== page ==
At this point, I’m completely exasperated and the officer comes out to ask if I was the break down who called for help earlier. I didn’t think he was coming, and honestly he barely even made it in time to find me at all. Due to my exhaustion, I start rambling. I don’t remember everything I said, but it ended with “this gas can is broken, and the gas got everywhere – on the ground, my arms oh and it’s starting to burn – but I’m not sure that I got enough in the tank to make it there so will you follow me to the gas station to make sure I make it there?”

He agrees and then puts both his hands out, looks me directly in the eye – very serious now-, and says, “Do you need rescue?”


“Do you need rescue? For the gas, do you need rescue?”

“Oh no. I have baby wipes in the car I should be fine. I just need you to follow me.”

So I finally get to the same gas station with the cop in tow, and fill my tank. I should have refilled the gas can before returning it, but my brain was flustered and otherwise occupied with the cop waiting on me. I still feel bad I didn’t think to do that. When I’m all filled up, I explain where I got the gas can from, and that a fireman accompanied me the first time. I ask him if he would go over with me to return it. He says yes, I’ll follow you. That confused me until I realized I had a functioning car again. Lol.

I drive over, and he follows me. I arrive just intime to see the cook getting ready to leave so I can return his can and thank him in person. The cop drove away basically right after I parked so a lot of good he did.

Now I’m stuck with a delemma. If you remember, I still.haven’t.used.the.restroom! I could get back on the highway, and find an exit with a restroom, but that’s going to take all the more time. My aunt and uncle are still waiting for me 2 hours away and it’s about 11 pm now. On the other hand, I could see if this club will let me use their restroom so I can save time.

I walk inside to thank the clerk for his help, and I ask him if I could use the restroom. He agrees, then he realizes he has to check my ID to let me past the big, heavy, wooden door. My ID is in the car so I promise I’m 22, but that’s not good enough. I then realize I still have my passport on me so I get that out. I definitely threw him for a loop with that because he had clearly never had anyone use that form of ID because he didn’t know where to look. With that settled, he let me in, and pointed me towards the restroom.

This is where I find out/confirm myself that strip clubs in real life are a lot different than you see in movies. I make my way through and I see restrooms. The sign for the men’s restroom pointed down a long all and indicated there were showers there too. Yuck.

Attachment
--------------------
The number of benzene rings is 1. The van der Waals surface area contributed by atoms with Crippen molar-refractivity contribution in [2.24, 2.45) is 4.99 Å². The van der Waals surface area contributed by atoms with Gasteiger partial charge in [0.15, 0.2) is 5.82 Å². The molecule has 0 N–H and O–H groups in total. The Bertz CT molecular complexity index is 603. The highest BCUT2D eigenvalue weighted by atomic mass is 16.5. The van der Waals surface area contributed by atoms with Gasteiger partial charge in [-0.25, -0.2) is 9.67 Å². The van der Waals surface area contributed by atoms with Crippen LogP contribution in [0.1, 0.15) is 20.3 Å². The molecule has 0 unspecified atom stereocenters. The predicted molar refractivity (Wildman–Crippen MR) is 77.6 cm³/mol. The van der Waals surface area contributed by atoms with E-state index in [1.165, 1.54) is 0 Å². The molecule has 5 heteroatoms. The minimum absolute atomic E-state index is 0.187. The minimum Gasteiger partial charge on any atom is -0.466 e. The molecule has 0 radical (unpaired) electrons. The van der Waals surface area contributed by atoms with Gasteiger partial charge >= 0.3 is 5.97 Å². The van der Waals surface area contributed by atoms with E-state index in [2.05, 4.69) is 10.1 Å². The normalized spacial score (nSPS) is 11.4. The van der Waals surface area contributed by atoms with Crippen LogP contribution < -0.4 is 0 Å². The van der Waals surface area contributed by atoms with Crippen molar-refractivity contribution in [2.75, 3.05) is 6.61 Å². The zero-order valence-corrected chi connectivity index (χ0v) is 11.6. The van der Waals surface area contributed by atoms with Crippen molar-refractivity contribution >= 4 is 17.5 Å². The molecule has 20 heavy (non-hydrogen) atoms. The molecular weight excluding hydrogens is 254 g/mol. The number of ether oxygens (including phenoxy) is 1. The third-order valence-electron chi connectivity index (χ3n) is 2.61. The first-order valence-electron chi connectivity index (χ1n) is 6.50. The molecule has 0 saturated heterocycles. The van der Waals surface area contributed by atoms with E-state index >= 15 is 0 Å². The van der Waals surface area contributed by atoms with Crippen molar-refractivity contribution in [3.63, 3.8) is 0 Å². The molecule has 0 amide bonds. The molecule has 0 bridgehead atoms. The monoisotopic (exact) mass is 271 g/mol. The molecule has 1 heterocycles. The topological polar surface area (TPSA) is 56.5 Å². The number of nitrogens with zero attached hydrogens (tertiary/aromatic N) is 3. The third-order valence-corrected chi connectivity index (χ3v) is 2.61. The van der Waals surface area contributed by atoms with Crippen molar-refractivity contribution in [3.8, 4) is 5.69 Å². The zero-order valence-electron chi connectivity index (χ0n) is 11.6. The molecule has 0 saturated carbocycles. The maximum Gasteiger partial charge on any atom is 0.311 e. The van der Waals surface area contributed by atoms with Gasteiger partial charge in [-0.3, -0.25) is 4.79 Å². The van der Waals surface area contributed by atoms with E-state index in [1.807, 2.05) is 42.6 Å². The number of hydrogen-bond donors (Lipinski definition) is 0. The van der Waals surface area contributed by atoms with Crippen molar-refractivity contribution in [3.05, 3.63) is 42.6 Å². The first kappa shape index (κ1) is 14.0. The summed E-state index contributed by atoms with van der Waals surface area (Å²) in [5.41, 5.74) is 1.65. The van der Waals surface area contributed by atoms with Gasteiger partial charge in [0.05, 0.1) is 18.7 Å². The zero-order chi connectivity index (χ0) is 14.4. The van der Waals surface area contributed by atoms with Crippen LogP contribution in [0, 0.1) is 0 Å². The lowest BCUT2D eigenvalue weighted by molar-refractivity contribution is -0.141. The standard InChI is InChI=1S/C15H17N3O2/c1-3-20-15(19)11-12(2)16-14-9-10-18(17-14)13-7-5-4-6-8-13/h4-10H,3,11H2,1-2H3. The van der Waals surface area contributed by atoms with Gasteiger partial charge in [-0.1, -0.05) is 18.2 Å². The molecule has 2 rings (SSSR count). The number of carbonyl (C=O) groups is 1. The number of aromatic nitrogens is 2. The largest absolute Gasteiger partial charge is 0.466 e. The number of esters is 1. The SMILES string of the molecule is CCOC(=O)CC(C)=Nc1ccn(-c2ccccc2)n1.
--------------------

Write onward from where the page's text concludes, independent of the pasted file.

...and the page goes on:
The women’s restroom was flush with the wall, no hallway. I open the door and right infront of me is a wall and to my left is an opening with a bunch of lockers. Suddenly, I think I’m now where I should be so I check the sign again, and confirm it says Women’s Restroom.

I go inside to discover that they use this small restroom as a changing room for the girls as well. Makes sense since they probably don’t have many women as patrons. There are 2 girls inside. One is changing into sweats to go home, and the other must have been on break because she’s just hanging out in her work clothes, or lack thereof.

I say excuse me and I just need to use the restroom. They’re like come on in honey it’s yours to use. The 2 toilets were through another doorway separate from the mirror and sink where they were changing. To my discomfort, I discover the toilet stalls had their doors removed! I ask if I should close the door, and again they tell me it’s my bathroom do whatever I want. I, of course, say that it’s their bathroom and I’ll close it, but obviously it’s theirs so if they need to come in…. I chose the stall farthest away from the door so no one would have any need to pass me if they did come in. Good thing too because not 2 seconds later one of them apologizes and tells me she needs to use the restroom as well.

Finally, my needs are taken care of and I can get back on the road. As I wash my hands, the girls kind of questioned me about what I was doing, and I told them how I was heading towards Orlando and my car broke down, and this was the only place I could find help and a bathroom. They were really nice girls.

I arrived at my great aunt and uncles house after 1 am with a crazy story now. I bought a gas can before I drove home. Actually, I think this story is the biggest reason I went kind of overboard with what I keep in my car as I detail in this post. Better safe than sorry, right? Check your gas levels regularly on a long road trip, more like a rule rather than a guideline in this case.